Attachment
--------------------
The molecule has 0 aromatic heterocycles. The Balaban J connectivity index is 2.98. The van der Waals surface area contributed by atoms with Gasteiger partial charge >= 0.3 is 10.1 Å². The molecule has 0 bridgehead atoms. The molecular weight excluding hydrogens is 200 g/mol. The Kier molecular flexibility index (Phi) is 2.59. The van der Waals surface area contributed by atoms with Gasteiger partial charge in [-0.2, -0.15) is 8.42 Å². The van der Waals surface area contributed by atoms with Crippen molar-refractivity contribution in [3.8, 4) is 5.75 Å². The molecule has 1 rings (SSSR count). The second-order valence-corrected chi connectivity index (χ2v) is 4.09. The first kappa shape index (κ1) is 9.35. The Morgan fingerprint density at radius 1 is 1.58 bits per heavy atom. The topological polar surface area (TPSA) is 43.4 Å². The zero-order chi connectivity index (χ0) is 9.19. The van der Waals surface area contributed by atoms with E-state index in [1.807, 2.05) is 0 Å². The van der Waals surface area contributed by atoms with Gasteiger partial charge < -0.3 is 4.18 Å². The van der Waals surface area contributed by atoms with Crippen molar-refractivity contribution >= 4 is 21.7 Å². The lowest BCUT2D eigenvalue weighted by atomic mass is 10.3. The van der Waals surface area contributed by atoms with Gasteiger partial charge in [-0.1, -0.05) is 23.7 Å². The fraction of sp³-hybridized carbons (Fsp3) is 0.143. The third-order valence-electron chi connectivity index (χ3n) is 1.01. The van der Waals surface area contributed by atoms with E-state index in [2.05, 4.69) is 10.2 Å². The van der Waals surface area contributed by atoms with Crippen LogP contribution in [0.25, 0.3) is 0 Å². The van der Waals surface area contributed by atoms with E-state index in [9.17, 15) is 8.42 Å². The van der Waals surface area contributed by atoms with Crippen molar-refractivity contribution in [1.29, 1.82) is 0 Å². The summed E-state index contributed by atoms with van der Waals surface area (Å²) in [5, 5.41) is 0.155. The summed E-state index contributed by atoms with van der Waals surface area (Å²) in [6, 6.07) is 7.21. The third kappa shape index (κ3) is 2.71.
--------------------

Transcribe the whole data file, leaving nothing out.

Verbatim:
The molecule has 0 aromatic heterocycles. The Balaban J connectivity index is 2.98. The van der Waals surface area contributed by atoms with Gasteiger partial charge >= 0.3 is 10.1 Å². The molecule has 0 bridgehead atoms. The molecular weight excluding hydrogens is 200 g/mol. The Kier molecular flexibility index (Phi) is 2.59. The van der Waals surface area contributed by atoms with Gasteiger partial charge in [-0.2, -0.15) is 8.42 Å². The van der Waals surface area contributed by atoms with Crippen molar-refractivity contribution in [3.8, 4) is 5.75 Å². The molecule has 1 rings (SSSR count). The second-order valence-corrected chi connectivity index (χ2v) is 4.09. The first kappa shape index (κ1) is 9.35. The Morgan fingerprint density at radius 1 is 1.58 bits per heavy atom. The topological polar surface area (TPSA) is 43.4 Å². The zero-order chi connectivity index (χ0) is 9.19. The van der Waals surface area contributed by atoms with E-state index in [1.807, 2.05) is 0 Å². The van der Waals surface area contributed by atoms with Gasteiger partial charge < -0.3 is 4.18 Å². The van der Waals surface area contributed by atoms with Crippen molar-refractivity contribution >= 4 is 21.7 Å². The lowest BCUT2D eigenvalue weighted by atomic mass is 10.3. The van der Waals surface area contributed by atoms with Gasteiger partial charge in [-0.1, -0.05) is 23.7 Å². The fraction of sp³-hybridized carbons (Fsp3) is 0.143. The third-order valence-electron chi connectivity index (χ3n) is 1.01. The van der Waals surface area contributed by atoms with E-state index in [2.05, 4.69) is 10.2 Å². The van der Waals surface area contributed by atoms with Crippen LogP contribution in [0.25, 0.3) is 0 Å². The van der Waals surface area contributed by atoms with E-state index in [9.17, 15) is 8.42 Å². The van der Waals surface area contributed by atoms with Crippen molar-refractivity contribution in [1.29, 1.82) is 0 Å². The summed E-state index contributed by atoms with van der Waals surface area (Å²) in [5, 5.41) is 0.155. The summed E-state index contributed by atoms with van der Waals surface area (Å²) in [6, 6.07) is 7.21. The third kappa shape index (κ3) is 2.71.